Archaeologies of animality: how animals shaped Iron Age and Romano-British landscapes
Trackways were an important component of many Iron Age and Roman-period rural landscapes in Britain. They linked settlement enclosures and led to fields and areas of pasture. Such features not only indicate the economic significance of livestock and pastoralism but also the importance of routine herding journeys during periods when landscape inhabitation and tenure are usually assumed to be static and permanent, focused on specific tracts of land.
Routes of trackways were ingrained into the muscle memories of people and animals, and the social memories of communities, and animal herds and flocks. People would have been alert to the movements, moods, and motivations of their beastly charges, matching their pace and bodily dispositions to those of livestock. Animals too would have partly shaped the trackways, fields, funnels, enclosures and pens through their behaviour.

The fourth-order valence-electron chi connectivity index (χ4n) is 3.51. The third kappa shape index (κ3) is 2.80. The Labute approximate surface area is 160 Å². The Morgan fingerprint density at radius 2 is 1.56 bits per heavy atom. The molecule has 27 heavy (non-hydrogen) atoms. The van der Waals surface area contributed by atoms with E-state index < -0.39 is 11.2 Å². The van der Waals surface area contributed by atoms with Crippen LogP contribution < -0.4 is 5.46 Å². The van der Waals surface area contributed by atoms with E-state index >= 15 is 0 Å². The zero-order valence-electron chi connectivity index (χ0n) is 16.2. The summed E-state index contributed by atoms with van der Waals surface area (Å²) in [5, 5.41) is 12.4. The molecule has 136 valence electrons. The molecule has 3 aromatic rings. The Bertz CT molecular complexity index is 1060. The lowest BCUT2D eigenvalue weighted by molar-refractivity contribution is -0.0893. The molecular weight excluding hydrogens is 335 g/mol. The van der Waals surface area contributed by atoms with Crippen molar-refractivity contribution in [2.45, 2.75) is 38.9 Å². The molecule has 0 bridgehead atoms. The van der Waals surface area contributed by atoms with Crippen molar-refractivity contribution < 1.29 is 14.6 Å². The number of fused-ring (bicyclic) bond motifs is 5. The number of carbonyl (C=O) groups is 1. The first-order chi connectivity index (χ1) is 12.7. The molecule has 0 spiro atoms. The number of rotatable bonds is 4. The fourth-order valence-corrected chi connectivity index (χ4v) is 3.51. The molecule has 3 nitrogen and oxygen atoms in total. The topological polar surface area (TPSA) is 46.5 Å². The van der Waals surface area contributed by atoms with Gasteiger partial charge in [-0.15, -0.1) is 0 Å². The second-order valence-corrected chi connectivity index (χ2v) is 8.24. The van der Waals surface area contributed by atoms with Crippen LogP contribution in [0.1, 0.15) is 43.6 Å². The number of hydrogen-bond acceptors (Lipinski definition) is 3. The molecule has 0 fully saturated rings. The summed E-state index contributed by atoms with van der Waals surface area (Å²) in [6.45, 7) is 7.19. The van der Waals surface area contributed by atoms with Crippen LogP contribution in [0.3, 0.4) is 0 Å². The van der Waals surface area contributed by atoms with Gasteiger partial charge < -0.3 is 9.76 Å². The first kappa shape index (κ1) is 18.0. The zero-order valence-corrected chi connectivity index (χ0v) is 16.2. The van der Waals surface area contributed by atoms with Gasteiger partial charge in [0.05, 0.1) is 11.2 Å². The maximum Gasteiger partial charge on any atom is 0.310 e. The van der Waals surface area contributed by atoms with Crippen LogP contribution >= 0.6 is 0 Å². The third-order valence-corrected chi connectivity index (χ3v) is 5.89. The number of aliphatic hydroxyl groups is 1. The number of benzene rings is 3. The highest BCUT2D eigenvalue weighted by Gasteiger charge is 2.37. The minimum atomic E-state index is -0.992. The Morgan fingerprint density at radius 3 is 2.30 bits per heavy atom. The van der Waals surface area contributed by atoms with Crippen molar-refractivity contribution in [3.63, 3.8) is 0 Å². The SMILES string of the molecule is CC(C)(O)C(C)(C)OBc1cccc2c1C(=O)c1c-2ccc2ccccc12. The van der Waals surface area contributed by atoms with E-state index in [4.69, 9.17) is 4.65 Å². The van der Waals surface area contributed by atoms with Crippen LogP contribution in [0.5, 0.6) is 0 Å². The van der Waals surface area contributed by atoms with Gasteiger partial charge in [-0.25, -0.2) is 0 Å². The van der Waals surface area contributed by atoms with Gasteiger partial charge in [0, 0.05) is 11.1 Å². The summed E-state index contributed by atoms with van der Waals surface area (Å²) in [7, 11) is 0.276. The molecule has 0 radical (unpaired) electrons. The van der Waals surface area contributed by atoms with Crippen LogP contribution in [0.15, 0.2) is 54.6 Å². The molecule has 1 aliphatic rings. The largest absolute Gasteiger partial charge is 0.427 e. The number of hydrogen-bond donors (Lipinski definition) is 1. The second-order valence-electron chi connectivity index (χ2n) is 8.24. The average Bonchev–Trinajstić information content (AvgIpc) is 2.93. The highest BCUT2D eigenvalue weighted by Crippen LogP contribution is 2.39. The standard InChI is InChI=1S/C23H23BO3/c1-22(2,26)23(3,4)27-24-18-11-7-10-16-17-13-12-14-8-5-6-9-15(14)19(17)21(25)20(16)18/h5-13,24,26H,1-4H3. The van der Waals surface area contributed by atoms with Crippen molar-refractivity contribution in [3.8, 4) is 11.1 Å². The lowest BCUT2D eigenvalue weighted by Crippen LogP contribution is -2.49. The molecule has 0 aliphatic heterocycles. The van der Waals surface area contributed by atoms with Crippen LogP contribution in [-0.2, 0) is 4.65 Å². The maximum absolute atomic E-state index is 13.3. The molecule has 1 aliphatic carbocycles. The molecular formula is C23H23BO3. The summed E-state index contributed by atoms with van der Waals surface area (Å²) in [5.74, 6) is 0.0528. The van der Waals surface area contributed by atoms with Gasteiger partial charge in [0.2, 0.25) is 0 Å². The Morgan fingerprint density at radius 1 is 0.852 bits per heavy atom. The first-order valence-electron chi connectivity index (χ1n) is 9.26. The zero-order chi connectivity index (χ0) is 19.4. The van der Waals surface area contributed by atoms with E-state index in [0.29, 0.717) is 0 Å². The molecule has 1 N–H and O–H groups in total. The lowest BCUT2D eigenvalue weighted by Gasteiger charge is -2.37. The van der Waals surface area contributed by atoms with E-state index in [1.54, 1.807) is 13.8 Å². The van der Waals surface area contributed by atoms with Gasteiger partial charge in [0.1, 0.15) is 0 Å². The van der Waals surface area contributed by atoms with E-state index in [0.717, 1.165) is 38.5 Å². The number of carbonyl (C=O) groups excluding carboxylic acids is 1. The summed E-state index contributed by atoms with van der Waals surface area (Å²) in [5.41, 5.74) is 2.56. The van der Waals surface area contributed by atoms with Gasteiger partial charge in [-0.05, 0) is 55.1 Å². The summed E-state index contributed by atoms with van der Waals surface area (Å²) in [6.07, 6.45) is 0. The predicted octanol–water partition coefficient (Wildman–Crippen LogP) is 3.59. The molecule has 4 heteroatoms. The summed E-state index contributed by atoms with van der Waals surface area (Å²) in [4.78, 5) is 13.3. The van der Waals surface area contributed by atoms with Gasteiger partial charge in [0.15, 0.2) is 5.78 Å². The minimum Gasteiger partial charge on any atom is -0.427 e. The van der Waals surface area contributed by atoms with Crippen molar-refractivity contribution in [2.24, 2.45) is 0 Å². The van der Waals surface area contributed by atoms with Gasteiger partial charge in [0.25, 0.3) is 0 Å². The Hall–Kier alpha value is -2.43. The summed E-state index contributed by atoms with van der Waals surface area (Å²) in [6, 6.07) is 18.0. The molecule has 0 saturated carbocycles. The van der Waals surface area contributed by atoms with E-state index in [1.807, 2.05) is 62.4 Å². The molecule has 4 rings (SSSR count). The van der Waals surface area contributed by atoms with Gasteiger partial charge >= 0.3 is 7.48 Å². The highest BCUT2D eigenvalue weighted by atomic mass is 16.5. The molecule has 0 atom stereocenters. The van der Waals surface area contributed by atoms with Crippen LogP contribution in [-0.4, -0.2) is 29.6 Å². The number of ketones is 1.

In this presentation, Dr Chadwick will explore how the interrelationships of people and animals, their shared experience of movement and memory, resulted in the creation of the agricultural landscapes of Iron Age and Roman-period Britain.